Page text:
When Tom Hogan, the district attorney for Chester County in Pennsylvania, heard about a local college president's remarks in September about campus rape victims, he was upset. It wasn't only because he thought the comments were offensive. Hogan was also worried that they could stop rape victims from coming forward.
Lincoln University President Robert Jennings drew condemnation earlier this year for telling female students that women on campus lied about rape when things "didn't turn out the way they wanted" and suggesting that women are responsible for getting themselves into situations in which sexual assaults occur. Hogan, whose jurisdiction includes Lincoln, felt that statements like this interfered with the work his office does to investigate cases of sexual assault.
"The message we are putting out there is, these young women should report it," Hogan exclaimed over the phone. "But we need to have a prompt report, a full report."
Experts and advocates worry that statements like Jennings', which they perceive as blaming victims, can have a chilling effect, stopping rape victims from reporting their experiences and potentially leaving perpetrators unchecked in the community.
"Offenders have not only groomed their victims, they have groomed society as a whole," said Carrie Hull, a detective at the Ashland Police Department in Oregon. Rapists, Hull said, prey on victims who would think "if they do report, they are not going to be believed."
"Whether it's a school [employee] or anybody, the worst thing they can do is make some sort of victim-blaming comment," Hull said. "We very rarely recover from that. Depending on how that person is treated with whatever place they choose to disclose their assault to, it does set the tone. It's why it's so important you get proper training to people within the school."
College women are more likely to seek counseling, drop a class or move residence than seek criminal charges or disciplinary action against their rapist.
Sexual assault is a notoriously underreported crime, and college women are even less likely to disclose it. According to statistics from the Justice Department from 2000, fewer than 5 percent of women who were sexually assaulted reported a completed rape to police, and that figure was lower for attempted rape and other types of sexual assault. Of the victims who didn't report, more than one in five said they didn't think police would think the incident serious enough to investigate, two in five thought the incident was not serious enough to report and two in five declined to notify law enforcement because they thought they didn't have enough proof.
A more recent Justice Department study, from 2007, found somewhat better reporting rates, but similar reasoning on the part of victims who did not come forward. The study further noted that college women were more likely to seek counseling, drop a class or move residence than to seek criminal charges or disciplinary action by their university.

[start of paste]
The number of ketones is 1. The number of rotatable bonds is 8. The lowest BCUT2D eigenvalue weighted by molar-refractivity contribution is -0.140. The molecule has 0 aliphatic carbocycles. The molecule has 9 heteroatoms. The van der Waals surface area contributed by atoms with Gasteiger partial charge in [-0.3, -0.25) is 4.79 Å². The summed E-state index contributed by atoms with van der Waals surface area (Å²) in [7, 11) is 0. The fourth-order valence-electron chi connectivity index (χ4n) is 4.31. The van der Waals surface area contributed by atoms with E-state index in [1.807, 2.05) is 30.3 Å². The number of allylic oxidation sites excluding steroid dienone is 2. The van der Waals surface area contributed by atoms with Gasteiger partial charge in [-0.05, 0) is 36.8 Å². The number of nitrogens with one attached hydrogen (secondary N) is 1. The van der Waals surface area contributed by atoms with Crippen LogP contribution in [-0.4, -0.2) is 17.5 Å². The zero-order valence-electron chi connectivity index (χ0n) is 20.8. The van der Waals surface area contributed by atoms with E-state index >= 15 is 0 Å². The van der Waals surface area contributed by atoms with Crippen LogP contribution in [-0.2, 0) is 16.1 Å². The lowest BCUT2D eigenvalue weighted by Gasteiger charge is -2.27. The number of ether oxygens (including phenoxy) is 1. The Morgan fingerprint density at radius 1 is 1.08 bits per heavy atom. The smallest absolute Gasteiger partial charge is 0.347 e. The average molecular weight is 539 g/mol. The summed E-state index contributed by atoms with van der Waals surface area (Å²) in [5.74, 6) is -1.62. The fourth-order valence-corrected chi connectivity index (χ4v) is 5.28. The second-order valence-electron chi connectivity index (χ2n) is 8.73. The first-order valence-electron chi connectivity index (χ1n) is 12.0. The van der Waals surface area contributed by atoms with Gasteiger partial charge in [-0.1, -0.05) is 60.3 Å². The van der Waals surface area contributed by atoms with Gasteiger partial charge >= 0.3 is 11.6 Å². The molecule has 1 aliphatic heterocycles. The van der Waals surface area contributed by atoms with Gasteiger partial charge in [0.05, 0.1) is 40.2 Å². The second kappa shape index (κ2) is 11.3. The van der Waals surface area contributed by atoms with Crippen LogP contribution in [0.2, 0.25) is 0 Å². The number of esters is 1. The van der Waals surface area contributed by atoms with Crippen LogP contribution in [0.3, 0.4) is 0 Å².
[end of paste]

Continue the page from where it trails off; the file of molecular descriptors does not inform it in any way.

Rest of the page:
Over the past two years, a number of women have come forward to file complaints with the U.S. Department of Education, stating that college officials made troubling remarks to them when they reported their sexual assaults:
- A former University of North Carolina-Chapel Hill student who filed a complaint in 2013 said one college counselor told her, "Rape is like football, and you're the quarterback; when you look back on a game, Annie, how would you have done things differently?" UNC is currently under federal investigation as a result of that complaint.
And these administrators' responses are far from the only problematic things being said about sexual assault on campus. Students have spoken out in shocking ways on the issue, as illustrated by fraternity members chanting and writing "No Means Yes, Yes Means Anal" and referring to women as "rapebait."
Jen Marsh, vice president of victim services at the Rape, Abuse & Incest National Network, said that the initial response victims receive after disclosing an assault is one of the biggest factors determining the subsequent process of getting help and treatment.
"For so many survivors, they feel self-blame," Marsh said. "They may be doubting what happened to them is really that bad. To have somebody minimize their sexual assault or rape really validates those feelings they may have and they may push it aside."
"It's important for people -- both in terms of the campus issue, but also in everyone's general life -- if someone discloses to you they were a victim of sexual assault, that was a difficult choice for them to make, to have that conversation to disclose to someone," Marsh added.
"It's important for the person to respond that what happened to them wasn't their fault, that they believe them and there is help and resources available."
Need help? In the U.S., visit the National Sexual Assault Online Hotline operated by RAINN. For more resources, visit the National Sexual Violence Resource Center's website.